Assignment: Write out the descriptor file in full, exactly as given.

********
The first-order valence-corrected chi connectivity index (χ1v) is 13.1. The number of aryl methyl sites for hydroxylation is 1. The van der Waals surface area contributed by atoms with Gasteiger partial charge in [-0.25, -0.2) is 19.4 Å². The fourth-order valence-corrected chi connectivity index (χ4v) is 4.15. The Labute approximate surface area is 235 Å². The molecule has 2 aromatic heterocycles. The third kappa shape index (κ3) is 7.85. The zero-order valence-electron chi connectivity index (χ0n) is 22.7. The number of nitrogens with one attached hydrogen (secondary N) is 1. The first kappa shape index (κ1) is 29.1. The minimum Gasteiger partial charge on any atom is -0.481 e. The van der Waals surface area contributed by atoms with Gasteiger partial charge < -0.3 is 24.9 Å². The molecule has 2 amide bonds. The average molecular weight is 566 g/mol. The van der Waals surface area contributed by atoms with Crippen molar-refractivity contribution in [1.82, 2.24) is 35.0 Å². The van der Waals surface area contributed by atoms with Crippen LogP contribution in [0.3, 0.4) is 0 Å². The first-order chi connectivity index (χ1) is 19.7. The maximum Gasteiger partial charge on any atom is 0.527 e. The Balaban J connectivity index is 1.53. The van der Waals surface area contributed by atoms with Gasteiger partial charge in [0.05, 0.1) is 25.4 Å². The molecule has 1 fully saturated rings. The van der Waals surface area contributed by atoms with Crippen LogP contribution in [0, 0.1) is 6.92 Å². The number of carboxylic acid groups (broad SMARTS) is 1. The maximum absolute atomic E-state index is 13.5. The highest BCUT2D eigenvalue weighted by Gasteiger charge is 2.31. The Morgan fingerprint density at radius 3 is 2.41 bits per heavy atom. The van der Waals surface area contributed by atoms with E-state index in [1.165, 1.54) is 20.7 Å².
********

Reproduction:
The first-order valence-corrected chi connectivity index (χ1v) is 13.1. The number of aryl methyl sites for hydroxylation is 1. The van der Waals surface area contributed by atoms with Gasteiger partial charge in [-0.25, -0.2) is 19.4 Å². The fourth-order valence-corrected chi connectivity index (χ4v) is 4.15. The Labute approximate surface area is 235 Å². The molecule has 2 aromatic heterocycles. The third kappa shape index (κ3) is 7.85. The zero-order valence-electron chi connectivity index (χ0n) is 22.7. The number of nitrogens with one attached hydrogen (secondary N) is 1. The first kappa shape index (κ1) is 29.1. The minimum Gasteiger partial charge on any atom is -0.481 e. The van der Waals surface area contributed by atoms with Gasteiger partial charge < -0.3 is 24.9 Å². The molecule has 2 amide bonds. The average molecular weight is 566 g/mol. The van der Waals surface area contributed by atoms with Crippen molar-refractivity contribution in [1.82, 2.24) is 35.0 Å². The van der Waals surface area contributed by atoms with Crippen LogP contribution in [0.3, 0.4) is 0 Å². The first-order chi connectivity index (χ1) is 19.7. The maximum Gasteiger partial charge on any atom is 0.527 e. The Balaban J connectivity index is 1.53. The van der Waals surface area contributed by atoms with Gasteiger partial charge in [0.05, 0.1) is 25.4 Å². The molecule has 1 fully saturated rings. The van der Waals surface area contributed by atoms with Crippen LogP contribution in [0, 0.1) is 6.92 Å². The number of carboxylic acid groups (broad SMARTS) is 1. The maximum absolute atomic E-state index is 13.5. The highest BCUT2D eigenvalue weighted by Gasteiger charge is 2.31. The Morgan fingerprint density at radius 3 is 2.41 bits per heavy atom. The van der Waals surface area contributed by atoms with E-state index in [1.165, 1.54) is 20.7 Å².